A riot of tiny color – Ollantaytambo, Peru photo essay
It would have been easy to cobble together a salad from the edibles that we brush by while exploring the Incan ruins of Ollantaytambo in Peru’s Sacred Valley.
Lush from the late seasonal rains, there are pea-sized Peruvian bush tomatoes, more seed than flesh; cactus fruit, what little the birds have left unpecked; agave, its spindly, tall masts flowering in a last hurrah; and wild greens and herbs, stinking up the place oh so nicely.
Succulents and air plants cling to the ruin walls, twisted forms adapted for exposure to wind and sun.
Throughout the Ollyantaytambo ruins, we’re knee-deep in wild flowers smaller than a non-Peruvian kernel of corn and more brightly colored than the cheaply-dyed textiles sold in town to tourists.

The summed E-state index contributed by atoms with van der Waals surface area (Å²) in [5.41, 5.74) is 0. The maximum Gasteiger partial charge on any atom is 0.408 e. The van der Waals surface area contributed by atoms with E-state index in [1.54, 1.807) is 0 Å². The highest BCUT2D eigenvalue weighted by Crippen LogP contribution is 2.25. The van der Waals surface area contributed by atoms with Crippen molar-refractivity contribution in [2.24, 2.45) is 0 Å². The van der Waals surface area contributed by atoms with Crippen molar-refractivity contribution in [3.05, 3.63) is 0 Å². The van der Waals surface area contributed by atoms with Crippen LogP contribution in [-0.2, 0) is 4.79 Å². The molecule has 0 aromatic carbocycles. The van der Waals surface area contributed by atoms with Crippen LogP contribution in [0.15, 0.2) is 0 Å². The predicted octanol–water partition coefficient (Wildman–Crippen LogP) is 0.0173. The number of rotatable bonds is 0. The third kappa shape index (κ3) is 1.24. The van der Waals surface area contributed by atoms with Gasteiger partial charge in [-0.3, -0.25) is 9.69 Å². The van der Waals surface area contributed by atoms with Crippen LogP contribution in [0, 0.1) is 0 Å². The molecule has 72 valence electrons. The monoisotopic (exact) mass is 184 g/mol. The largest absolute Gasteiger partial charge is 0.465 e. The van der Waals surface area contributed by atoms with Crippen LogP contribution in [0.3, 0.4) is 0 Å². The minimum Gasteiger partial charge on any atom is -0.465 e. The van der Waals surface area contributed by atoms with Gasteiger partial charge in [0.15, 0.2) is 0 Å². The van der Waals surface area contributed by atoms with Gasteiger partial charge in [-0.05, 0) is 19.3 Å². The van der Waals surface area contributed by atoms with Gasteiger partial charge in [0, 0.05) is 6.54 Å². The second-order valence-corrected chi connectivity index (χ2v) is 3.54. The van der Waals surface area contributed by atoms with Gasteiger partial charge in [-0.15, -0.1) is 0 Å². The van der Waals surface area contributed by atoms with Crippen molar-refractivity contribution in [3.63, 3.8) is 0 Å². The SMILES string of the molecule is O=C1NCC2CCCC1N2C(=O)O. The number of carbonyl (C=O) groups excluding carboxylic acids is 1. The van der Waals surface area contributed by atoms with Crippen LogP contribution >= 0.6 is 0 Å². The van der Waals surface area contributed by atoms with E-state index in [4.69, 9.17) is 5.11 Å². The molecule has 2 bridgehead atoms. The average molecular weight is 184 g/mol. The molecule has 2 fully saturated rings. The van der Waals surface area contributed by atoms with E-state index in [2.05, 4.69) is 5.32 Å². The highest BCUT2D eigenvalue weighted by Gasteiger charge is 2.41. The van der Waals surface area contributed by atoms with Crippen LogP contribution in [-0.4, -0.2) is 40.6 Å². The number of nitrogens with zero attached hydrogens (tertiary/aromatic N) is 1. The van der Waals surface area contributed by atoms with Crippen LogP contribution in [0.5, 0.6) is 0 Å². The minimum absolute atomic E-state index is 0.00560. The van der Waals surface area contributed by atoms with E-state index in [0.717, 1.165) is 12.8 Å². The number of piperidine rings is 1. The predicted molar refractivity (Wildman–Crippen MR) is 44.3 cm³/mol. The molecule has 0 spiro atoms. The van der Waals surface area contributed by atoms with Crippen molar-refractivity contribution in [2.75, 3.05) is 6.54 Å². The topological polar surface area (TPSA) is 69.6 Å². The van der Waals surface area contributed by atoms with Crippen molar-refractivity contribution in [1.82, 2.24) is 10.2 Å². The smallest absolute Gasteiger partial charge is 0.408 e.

The plants are so distracting that it takes some effort to remember to look up at the ruins we’re walking by.
Cactus pear was my favourite part of Colca Canyon.
They’re tasty and easy to forage, if you’re careful about the prickers!
Fantastic photos. I know what you mean — that sometimes the flowers or other distinct details distract you from your chosen destination. You have captured them beautifully! Nice job.
Thanks Josie — as a short woman with a fear of heights, I don’t look up often enough, that’s certain!
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